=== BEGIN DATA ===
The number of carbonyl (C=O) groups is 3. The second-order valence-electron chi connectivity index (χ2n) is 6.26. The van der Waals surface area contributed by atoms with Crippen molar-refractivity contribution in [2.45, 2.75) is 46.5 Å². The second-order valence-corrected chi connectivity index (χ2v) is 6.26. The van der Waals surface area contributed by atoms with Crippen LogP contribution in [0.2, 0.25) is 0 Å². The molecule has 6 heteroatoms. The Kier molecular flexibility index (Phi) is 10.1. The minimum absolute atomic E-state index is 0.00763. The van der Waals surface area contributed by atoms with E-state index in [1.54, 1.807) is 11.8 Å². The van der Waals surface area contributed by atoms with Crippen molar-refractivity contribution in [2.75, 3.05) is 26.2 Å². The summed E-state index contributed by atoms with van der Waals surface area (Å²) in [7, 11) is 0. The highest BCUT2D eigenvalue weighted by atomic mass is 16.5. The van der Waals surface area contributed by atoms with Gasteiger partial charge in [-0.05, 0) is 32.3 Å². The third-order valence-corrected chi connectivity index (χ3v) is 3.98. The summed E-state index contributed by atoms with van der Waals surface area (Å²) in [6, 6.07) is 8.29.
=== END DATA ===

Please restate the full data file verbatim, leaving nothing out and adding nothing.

The number of carbonyl (C=O) groups is 3. The second-order valence-electron chi connectivity index (χ2n) is 6.26. The van der Waals surface area contributed by atoms with Crippen molar-refractivity contribution in [2.45, 2.75) is 46.5 Å². The second-order valence-corrected chi connectivity index (χ2v) is 6.26. The van der Waals surface area contributed by atoms with Crippen LogP contribution in [0.2, 0.25) is 0 Å². The molecule has 6 heteroatoms. The Kier molecular flexibility index (Phi) is 10.1. The minimum absolute atomic E-state index is 0.00763. The van der Waals surface area contributed by atoms with E-state index in [1.54, 1.807) is 11.8 Å². The van der Waals surface area contributed by atoms with Crippen molar-refractivity contribution in [2.75, 3.05) is 26.2 Å². The summed E-state index contributed by atoms with van der Waals surface area (Å²) in [7, 11) is 0. The highest BCUT2D eigenvalue weighted by atomic mass is 16.5. The van der Waals surface area contributed by atoms with Gasteiger partial charge in [-0.05, 0) is 32.3 Å². The third-order valence-corrected chi connectivity index (χ3v) is 3.98. The summed E-state index contributed by atoms with van der Waals surface area (Å²) in [6, 6.07) is 8.29.